On August 30, 1976, the claimant reported to the plant nurse and was again given the tagging assignment. His arm was still swollen and painful. The company doctor examined the claimant at the plant that afternoon, advised him he was to resume tire building in the morning, and instructed the nurse to watch the elbow for increased swelling. The claimant returned to his former duties. The nurse examined his elbow twice daily for some time and instructed the claimant to soak it periodically while at work. The claimant testified at the hearings before the arbitrator and the Commission that there still was pain, swelling and drainage at the surgical site.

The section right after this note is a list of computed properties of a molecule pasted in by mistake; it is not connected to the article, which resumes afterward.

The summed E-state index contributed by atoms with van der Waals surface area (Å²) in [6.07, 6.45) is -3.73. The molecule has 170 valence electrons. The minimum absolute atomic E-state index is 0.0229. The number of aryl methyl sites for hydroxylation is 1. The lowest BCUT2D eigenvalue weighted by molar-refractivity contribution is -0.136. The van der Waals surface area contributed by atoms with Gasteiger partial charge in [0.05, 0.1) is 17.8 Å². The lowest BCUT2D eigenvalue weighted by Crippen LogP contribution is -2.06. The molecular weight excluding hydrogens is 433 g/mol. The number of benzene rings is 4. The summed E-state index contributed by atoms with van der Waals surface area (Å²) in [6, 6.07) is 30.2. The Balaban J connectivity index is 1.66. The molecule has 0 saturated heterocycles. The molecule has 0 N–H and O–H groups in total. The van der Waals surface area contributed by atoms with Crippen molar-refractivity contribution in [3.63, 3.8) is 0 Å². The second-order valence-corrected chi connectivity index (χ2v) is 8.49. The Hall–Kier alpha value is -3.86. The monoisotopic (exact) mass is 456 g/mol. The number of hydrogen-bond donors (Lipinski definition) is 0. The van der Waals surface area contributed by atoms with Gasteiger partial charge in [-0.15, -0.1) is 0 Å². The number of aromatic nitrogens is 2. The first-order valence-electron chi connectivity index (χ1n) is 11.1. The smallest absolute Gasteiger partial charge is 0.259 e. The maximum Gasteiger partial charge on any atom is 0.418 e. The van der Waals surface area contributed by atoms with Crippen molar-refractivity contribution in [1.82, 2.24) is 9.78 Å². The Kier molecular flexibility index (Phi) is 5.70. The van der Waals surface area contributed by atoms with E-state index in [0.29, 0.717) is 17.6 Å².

The claimant's examining physician, Dr. Gordon Shultz, an orthopedic surgeon, testified at the hearing before the arbitrator. He was of the opinion that the claimant's arm should have been casted at the time of the surgical procedure to make it immobile so as to promote healing. This was an accepted medical procedure, he said, although many times similar operations are performed without subsequent casting. He stated that the claimant had bursitis of the left elbow and a "rather large" fractured spur at the surgical site which would probably necessitate further surgery. He believed the spur to be a pre-existing condition, the fracture of which could have been caused by the claimant's accident, and he testified that the accident might have or could have aggravated a pre-existing condition. He said that the swelling and drainage of the elbow constituted a chronic process which might "go on for a long time, maybe forever." Dr. Shultz conceded on cross-examination that it would be possible for a man under such circumstances to return to a job requiring the use of only one arm after 10 days, but it is not clear from the context of his statement whether he was referring to a person whose arm had been casted or one whose arm had not been casted.